Navy’s luxury vehicles approved by PAC

The Public Accounts Committee (PAC) on Thursday cleared an audit objection to the import of 42 luxury vehicles worth nearly $1.5 million by the Pakistan Navy, without the approval of the prime minister.

The auditor general of Pakistan’s report pointed out that in 2011 the Navy imported 42 luxury vehicles — 40 Land Cruisers and two BMW sedans — without the mandatory approval of the PM, while there was a ban on the import of such vehicles.

During the scrutiny of the Ministry of Defence Production’s audit report for the year 2013-2014, the PAC was informed that the Cabinet Division had banned the import of luxury vehicles in 2007.

According to the audit report, only the PM had the authority to give a relaxation on the import of such banned luxury vehicles, adding that these were imported with the approval of the services chief concerned.

The report claimed that the Cabinet Division banned the import of luxury vehicles under austerity measures.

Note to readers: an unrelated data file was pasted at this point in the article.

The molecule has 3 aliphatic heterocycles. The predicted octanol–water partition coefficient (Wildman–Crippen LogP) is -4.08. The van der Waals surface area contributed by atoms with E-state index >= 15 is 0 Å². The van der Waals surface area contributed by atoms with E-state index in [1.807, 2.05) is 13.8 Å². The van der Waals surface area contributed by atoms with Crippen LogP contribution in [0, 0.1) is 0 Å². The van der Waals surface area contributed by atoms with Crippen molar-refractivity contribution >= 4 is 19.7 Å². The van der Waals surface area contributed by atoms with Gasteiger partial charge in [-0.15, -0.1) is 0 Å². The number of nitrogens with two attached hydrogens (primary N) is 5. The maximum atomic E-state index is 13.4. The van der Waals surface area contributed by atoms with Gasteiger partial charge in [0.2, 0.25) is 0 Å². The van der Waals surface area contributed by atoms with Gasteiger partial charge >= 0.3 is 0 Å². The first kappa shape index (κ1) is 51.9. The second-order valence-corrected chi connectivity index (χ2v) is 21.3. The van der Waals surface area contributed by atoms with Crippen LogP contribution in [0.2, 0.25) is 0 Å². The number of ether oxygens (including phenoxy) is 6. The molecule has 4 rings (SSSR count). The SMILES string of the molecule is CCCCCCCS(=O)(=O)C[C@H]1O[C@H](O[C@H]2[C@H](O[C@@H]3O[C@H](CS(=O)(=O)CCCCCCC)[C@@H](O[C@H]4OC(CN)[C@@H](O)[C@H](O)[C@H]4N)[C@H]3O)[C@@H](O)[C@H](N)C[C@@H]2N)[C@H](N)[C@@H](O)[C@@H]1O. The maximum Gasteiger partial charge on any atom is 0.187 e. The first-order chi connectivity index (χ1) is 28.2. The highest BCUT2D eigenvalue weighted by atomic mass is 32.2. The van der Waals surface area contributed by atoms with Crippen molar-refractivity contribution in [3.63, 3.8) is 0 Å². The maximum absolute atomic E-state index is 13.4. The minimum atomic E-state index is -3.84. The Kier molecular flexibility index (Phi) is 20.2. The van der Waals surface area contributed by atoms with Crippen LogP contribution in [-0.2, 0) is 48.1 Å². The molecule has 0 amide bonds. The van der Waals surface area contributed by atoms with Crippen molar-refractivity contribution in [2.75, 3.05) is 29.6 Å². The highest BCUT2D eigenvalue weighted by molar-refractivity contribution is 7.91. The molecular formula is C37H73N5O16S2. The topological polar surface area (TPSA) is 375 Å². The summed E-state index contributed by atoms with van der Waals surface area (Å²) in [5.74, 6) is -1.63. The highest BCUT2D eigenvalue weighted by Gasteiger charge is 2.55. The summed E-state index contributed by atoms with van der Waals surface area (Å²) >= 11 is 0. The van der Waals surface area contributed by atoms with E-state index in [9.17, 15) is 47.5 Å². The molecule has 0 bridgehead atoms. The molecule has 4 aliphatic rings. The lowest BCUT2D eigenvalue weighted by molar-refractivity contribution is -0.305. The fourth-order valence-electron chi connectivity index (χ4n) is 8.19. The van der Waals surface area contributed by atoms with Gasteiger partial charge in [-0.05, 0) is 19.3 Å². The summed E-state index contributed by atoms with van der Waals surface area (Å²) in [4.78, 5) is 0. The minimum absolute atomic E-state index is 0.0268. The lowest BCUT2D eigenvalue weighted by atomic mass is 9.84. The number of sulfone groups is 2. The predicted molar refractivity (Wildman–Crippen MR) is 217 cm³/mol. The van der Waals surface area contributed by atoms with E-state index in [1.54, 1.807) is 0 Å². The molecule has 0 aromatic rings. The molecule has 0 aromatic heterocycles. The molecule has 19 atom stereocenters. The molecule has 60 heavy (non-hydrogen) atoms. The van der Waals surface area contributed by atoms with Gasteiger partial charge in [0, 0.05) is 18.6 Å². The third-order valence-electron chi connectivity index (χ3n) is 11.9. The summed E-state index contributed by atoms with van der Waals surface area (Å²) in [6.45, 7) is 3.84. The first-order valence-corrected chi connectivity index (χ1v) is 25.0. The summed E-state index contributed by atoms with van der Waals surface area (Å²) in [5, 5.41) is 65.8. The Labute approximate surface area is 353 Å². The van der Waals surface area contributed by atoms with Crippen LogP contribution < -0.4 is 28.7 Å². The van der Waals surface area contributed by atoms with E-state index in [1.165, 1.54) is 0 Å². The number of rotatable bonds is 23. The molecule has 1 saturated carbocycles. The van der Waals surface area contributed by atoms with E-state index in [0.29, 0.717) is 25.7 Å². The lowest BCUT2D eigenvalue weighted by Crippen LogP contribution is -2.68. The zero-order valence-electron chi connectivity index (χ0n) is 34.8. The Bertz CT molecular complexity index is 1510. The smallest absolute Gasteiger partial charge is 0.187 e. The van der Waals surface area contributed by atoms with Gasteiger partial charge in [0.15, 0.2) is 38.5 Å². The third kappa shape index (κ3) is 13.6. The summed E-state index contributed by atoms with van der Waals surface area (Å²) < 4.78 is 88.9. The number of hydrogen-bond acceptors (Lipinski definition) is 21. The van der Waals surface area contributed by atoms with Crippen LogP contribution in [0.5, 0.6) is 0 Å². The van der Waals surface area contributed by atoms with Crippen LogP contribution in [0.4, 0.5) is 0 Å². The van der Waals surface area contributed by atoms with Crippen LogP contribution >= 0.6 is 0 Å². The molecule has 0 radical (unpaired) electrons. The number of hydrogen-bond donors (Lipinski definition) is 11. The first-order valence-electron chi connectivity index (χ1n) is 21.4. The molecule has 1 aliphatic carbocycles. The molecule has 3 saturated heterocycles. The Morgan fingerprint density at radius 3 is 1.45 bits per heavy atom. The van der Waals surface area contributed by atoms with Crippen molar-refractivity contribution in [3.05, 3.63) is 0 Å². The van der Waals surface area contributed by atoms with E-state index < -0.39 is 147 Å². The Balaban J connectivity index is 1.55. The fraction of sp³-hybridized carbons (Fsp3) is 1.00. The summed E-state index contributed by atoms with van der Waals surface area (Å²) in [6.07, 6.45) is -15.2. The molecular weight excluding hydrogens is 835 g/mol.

However, the Navy procurement director informed the PAC that the import of turbo-charged vehicles was banned when these were imported, adding that the Cabinet Division had later lifted the ban.

Convinced by the response of navy officials, PAC chairman Syed Khursheed Ahmed Shah settled the audit para.

The PAC was also told that the management of the Karachi Shipyard awarded a project worth Rs16.3 million to the second-lowest bidder, whereas under the law, the lowest bidder was entitled to the project.

The Karachi Shipyard managing director, responding to the audit objection, said that since the second-lowest bidder offered a Rs9.1 million discount, therefore, the management preferred him over the lowest bidder.

PAC member Sheikh Rashid Ahmed remarked that it was not standard practice to offer a discount separately, since companies were required to make a decision at the time of bidding.

When the PAC chairman hinted that he wanted to settle the audit para, audit officials did not recommend settlement. They were of the view that since there was a serious violation of the procurement-related rules, the committee may direct the principal accounting officer (PAO) to look into the matter.

But Mr Shah hand snubbed the audit officials, saying there was complete silence over gross irregularities and billions of rupees in corruption in the contracts of the new Islamabad airport. “Why do you people only speak against these irregularities?” he asked, before settling the para.

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